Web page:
But peace, of course, is not Trump’s actual motivation—any more than it was for his “America First” predecessors in the run-up to World War II. The early 20th century saw explicitly militaristic, fascist powers forge a global alliance called the Axis, which started wars of choice against their democratic neighbors. Similarly, Putin is at the helm of a loose global alliance of nationalist far-right dictators. He has been interfering in elections across the world to increase strife and division, weaken liberal international norms, and replace democratic governance with autocratic rule. The Kremlin and its allies are not merely territorial and imperialistic, attempting to provide a bulwark against “The West.” Like their Axis forebears, their goals include a socially conservative counter-revolution. Russia’s leaders portray their country as the last bastion of Christian hyper-masculinity. It’s a place where LGBT people are not welcome, women are kept in their place, church and state are intertwined, the rich do whatever they please, public policy is run explicitly on behalf of fossil fuel interests, and dissent is met with murderous violence. 

In this, they find common cause with admiring social conservatives across the globe—including here in the United States. It is no wonder that Fox News superstar Tucker Carlson admitted he was rooting for Russia in its war against Ukraine and has consistently toed the Kremlin line on the war in his primetime show. Carlson, too, claims that he is just an America-loving peacenik trying to avoid a hot war with Russia and China. But the truth is simpler: Putin’s ideas for how the world should be run match Carlson’s own. His desire for Russia to dominate Ukraine and humiliate the liberal democratic NATO alliance fits perfectly with his admiration for other current and former right-wing authoritarians in Hungary, Poland, Brazil, and elsewhere.

Republican base voters are following suit, slowed only by historically ingrained, instinctual enmity toward the formerly Communist Soviet Union and the shamefaced resistance of the old guard Republican establishment. But tensions are growing as increasing numbers of Republican voters side with Russia against Ukraine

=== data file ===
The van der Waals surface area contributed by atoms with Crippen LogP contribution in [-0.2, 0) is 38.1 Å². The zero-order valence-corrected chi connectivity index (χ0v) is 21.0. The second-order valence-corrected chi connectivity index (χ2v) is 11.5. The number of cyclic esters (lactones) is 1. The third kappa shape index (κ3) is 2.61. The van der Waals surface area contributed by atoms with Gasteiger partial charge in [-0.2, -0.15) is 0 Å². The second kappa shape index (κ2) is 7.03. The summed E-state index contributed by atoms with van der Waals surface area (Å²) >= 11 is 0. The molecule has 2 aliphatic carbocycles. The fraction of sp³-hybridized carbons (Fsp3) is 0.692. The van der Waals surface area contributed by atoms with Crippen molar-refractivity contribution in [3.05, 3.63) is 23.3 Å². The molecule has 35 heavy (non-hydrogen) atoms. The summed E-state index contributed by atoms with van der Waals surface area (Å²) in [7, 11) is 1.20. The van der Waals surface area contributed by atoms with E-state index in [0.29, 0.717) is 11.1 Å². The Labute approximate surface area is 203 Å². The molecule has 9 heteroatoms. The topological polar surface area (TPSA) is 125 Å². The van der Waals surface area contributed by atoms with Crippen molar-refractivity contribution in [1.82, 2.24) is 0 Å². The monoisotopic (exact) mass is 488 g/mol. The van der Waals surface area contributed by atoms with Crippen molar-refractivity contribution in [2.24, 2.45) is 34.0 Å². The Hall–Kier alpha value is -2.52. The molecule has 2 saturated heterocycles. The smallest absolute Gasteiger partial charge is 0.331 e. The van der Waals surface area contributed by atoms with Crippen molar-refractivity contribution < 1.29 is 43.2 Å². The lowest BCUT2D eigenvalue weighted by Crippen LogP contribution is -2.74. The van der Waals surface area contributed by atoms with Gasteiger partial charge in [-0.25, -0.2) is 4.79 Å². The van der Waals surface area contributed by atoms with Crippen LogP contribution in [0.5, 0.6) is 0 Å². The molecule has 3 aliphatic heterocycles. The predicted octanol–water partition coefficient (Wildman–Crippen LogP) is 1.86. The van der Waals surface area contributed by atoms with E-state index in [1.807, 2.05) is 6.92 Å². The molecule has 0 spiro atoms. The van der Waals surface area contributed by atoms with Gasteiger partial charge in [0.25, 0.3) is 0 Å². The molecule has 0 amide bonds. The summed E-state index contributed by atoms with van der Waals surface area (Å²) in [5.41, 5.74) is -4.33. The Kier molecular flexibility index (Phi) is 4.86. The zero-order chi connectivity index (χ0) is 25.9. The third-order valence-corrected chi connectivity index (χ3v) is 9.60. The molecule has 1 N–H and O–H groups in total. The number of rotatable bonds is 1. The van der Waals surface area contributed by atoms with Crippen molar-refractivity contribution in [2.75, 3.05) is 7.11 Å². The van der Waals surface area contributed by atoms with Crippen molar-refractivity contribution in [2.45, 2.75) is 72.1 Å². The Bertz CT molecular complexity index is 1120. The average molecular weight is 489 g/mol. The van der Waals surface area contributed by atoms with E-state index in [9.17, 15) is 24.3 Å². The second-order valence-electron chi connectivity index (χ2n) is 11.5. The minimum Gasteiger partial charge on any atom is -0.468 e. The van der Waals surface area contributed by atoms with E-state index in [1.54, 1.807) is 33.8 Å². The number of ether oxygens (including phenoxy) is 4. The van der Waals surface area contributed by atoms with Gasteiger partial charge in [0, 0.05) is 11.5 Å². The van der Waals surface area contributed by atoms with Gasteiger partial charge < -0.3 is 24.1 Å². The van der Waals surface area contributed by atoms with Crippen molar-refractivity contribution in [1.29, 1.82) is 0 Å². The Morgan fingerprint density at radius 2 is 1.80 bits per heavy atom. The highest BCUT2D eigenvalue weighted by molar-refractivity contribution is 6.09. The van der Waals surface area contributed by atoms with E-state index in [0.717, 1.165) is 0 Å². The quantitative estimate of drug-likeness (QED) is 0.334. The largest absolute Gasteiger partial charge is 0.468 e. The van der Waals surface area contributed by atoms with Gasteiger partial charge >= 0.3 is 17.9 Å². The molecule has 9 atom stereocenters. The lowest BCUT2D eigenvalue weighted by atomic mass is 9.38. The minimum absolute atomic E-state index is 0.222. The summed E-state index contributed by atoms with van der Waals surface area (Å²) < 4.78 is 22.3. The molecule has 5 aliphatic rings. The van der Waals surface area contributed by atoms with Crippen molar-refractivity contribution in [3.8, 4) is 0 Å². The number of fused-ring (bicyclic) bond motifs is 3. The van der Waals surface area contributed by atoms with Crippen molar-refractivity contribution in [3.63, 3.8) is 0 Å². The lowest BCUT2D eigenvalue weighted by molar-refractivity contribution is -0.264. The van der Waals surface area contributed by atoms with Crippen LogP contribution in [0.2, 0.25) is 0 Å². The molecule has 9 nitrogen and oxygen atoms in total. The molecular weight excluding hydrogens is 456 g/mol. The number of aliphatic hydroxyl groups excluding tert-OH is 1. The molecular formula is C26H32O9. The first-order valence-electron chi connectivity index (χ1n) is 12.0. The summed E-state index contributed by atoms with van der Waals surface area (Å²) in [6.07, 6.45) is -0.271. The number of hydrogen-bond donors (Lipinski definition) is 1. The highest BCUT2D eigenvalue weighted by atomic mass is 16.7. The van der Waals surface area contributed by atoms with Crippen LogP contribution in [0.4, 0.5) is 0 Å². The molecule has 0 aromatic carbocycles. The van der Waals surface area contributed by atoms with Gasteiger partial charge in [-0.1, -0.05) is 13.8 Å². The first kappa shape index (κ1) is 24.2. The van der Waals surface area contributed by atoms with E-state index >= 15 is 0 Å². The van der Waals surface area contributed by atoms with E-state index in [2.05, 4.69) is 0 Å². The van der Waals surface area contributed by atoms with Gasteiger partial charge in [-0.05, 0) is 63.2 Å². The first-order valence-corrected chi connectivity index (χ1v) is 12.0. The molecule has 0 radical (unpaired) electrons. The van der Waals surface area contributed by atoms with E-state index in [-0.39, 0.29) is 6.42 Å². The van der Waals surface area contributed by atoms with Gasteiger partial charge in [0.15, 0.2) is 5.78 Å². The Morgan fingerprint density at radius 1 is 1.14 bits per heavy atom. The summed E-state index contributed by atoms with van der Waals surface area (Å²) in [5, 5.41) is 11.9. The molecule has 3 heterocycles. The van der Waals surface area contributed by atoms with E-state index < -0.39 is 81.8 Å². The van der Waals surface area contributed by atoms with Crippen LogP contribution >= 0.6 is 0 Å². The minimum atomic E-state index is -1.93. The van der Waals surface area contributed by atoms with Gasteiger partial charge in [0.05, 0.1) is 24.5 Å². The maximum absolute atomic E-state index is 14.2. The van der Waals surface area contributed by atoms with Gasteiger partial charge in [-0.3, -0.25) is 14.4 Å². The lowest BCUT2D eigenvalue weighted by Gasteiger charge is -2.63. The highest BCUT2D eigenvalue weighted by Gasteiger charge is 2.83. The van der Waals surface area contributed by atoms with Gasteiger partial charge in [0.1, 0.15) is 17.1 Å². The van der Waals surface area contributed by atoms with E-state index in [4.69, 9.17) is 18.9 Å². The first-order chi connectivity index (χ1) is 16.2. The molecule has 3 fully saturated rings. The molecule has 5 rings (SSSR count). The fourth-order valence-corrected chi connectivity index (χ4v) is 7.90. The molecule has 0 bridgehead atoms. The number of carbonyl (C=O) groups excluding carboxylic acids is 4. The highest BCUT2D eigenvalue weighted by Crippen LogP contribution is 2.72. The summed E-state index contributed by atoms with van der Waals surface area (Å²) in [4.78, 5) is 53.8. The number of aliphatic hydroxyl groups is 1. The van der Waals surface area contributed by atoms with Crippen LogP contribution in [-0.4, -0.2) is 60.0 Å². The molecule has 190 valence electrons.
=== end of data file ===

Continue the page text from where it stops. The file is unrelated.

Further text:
In recent weeks, Florida Governor and Republican presidential hopeful Ron DeSantis followed the momentum by  that defending Ukraine is not in America’s interest. After several pro-Ukraine Republican senators criticized the remarks, DeSantis seemed to backpedal, calling Putin a “war criminal” and a “gas station with a bunch of nuclear weapons.” But then he doubled down on his original comments during a Newsmax interview: “I care more about securing our own border in the United States than I do about the Russia-Ukraine border, and it seems like the establishment … ignore the problems we have here at home.” Whether DeSantis is expressing a genuine belief or not is inconsequential. His own reactionary, socially conservative policies align with Putin’s and the global far right’s, not with those of Americans as a whole or most of our NATO allies. 

Sadly, too many journalists describe DeSantis’s and Trump’s gestures toward Russia as mere “isolationism.” It is anything but. They are not advocating neutrality in a foreign conflict. Trump, Carlson, and DeSantis are trying to switch America’s allegiance from the alliance of liberal democratic nations to the Axis of hardline right-wing authoritarian governments worldwide. 

This is an extraordinarily precarious moment for democracy worldwide. Journalists must describe the stakes accurately if voters are to make informed choices about the world they want to live in. 

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David Atkins

Follow David on Twitter @DavidOAtkins. David Atkins is a writer, activist and research professional living in Santa Barbara. He is a contributor to the Washington Monthly's Political Animal and president of The Pollux Group, a qualitative research firm.